“Norri, Mia, what are you doing here? You two aren’t rebels!” I cried.
Norri hugged me while Mia was still in a daze.
“We thought the head mistress would kill you!” Norri said.
Mia slowly walked toward me. “I must be dreaming, but I don’t recall going to bed. Norri, can you wake me up?” she said.
Norri smile faintly. “No Mia, it’s really her,” she said. I looked around the room, astonished at what I was seeing. In school, the teachers always said that the miners are rebels that have gone to work off their “debt to society.” They said that they live in a clean, healthy environment and work for fair wages, but those are straight up lies.
“You see, we knew that the man called Willy was really working for the government, so when we heard you talking to him, we got worried. Then you went to that band, so, just to be safe, we followed you. We saw Verna shoot you and we attacked her. She managed to shoot both of us with one of the death darts, but there wasn’t enough poison injected to kill us. So, they threw us in here.” Mia said, realizing that I was really there.
“Wait, how did you two know that Willy was working for the government?” I asked, confused.
They both exchanged glances, like they used to when they didn’t want to tell me something.
“Well, here’s the thing. We sort of, you know, used to work for the government.” Norri said.
We talked about what had happened one more time, and then, I was introduced to the rest of the miners. Mia told me the boys were in the mines across camp, so we never heard from them. The girls were really nice to me, and they said that they all loved the fact that I was here. After some time, I got to work.
* * *
“Okay, so we have the maps. Merrill, you get the water supply. Cassie and Mara, you two get the food. The rest of you, distract the guards.” I said. I had lived in the mines for a few years now, so the plan was permanently etched in my mind. We had the supplies, so all we had to do was go through with the plan. We were going to escape.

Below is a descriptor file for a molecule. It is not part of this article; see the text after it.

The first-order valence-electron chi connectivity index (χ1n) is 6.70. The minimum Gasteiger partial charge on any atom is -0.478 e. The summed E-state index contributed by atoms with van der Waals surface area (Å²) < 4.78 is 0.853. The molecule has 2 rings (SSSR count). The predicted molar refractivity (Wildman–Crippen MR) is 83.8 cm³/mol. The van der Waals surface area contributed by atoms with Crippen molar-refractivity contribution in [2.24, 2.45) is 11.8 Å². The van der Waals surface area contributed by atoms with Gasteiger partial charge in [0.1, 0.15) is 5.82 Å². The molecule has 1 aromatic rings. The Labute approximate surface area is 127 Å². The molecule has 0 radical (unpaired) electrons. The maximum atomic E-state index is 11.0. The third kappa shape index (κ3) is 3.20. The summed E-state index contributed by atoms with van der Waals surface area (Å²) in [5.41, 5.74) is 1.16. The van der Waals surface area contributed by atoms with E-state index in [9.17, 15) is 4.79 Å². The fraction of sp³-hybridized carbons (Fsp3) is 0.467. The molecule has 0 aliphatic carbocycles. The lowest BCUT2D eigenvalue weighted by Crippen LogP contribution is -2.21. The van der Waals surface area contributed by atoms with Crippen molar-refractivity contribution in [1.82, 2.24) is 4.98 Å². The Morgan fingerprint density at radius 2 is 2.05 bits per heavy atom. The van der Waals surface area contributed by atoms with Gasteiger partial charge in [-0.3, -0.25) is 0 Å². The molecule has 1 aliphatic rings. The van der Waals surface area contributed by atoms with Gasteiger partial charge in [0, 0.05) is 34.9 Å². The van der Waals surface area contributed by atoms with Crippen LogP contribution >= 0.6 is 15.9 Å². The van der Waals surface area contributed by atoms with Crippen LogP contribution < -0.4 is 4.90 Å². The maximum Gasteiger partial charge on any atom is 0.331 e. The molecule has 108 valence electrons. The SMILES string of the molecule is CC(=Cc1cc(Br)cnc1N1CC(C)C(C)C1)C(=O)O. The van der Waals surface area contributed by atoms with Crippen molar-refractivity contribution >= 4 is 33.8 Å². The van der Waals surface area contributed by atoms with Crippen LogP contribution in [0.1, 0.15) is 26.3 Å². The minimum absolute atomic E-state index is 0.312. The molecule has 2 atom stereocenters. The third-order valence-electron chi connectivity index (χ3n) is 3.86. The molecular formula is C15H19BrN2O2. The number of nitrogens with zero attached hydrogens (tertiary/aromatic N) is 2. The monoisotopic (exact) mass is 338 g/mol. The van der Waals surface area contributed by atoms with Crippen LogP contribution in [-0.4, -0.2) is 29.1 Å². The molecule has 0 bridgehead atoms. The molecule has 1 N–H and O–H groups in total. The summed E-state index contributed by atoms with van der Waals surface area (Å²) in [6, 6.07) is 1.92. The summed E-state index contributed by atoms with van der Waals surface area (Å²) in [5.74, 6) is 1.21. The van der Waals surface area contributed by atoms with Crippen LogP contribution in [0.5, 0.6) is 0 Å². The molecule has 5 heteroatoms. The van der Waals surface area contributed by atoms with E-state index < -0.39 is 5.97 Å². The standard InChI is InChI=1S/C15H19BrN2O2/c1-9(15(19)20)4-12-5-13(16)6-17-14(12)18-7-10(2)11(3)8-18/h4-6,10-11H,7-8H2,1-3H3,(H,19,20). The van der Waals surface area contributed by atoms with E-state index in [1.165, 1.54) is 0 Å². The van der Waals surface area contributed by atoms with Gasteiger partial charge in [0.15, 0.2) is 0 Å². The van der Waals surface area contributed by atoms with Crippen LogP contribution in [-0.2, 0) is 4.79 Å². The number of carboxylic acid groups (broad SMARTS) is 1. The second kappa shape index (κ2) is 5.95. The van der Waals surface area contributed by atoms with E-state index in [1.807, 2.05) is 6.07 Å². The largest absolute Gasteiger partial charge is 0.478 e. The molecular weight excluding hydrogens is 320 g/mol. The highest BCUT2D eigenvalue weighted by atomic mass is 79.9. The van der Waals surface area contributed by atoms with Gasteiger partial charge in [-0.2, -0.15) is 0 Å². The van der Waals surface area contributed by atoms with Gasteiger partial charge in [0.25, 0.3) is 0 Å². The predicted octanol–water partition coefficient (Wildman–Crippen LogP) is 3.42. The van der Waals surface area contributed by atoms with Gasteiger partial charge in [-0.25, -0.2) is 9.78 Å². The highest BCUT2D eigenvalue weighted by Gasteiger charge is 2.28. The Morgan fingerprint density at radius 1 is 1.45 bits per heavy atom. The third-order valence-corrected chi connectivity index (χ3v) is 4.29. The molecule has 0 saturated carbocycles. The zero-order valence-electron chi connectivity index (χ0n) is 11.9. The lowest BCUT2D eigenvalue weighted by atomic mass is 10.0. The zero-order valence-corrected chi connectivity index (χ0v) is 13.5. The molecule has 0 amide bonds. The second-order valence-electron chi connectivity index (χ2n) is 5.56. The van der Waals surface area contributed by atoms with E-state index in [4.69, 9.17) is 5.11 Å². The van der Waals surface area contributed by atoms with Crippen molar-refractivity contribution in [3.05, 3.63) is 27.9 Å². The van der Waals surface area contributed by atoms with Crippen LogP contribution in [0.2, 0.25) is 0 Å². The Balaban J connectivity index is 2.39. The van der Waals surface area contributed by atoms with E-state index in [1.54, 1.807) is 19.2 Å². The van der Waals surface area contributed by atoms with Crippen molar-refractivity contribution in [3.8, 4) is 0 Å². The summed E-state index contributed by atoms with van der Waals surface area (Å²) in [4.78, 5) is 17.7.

Everyone except the three of us ran off in every which way. Mia, Norri, and I glanced back at the little hut we used to live in.
“Are you sure we should leave the boys here?” Mia asked. Norri nodded.
“They’re big boys, they can handle themselves,” she whispered.
We crawled over to where we hid the darts and tip-toed to where some of the girls were distracting the guards.
“But please, she’s dying! We think its gangrene, but we’re not sure. All you have to do is get the rest of the guard and go to her room,” Operetta said. Her unnaturally red hair was falling out of her braid, and she looked as if she had seen a ghost. Frankie, Cleo, Stevie, and Kittly looked almost as frightened. As soon as the guards walked away we hurried over to them.
“Where did you learn to act like that?” Norri asked.
Operetta shrugged. “I have four brothers who I love to get in trouble, and my mother is a good lie detector. I have to know this stuff,” she said. “Let’s go.”
I used three darts on some guards and snuck past some guard dogs, but there was no way I was jumping over that pool of acid. I tried to work my way around it when I noticed a small opening between the pool and a big gray building, and I ran toward it.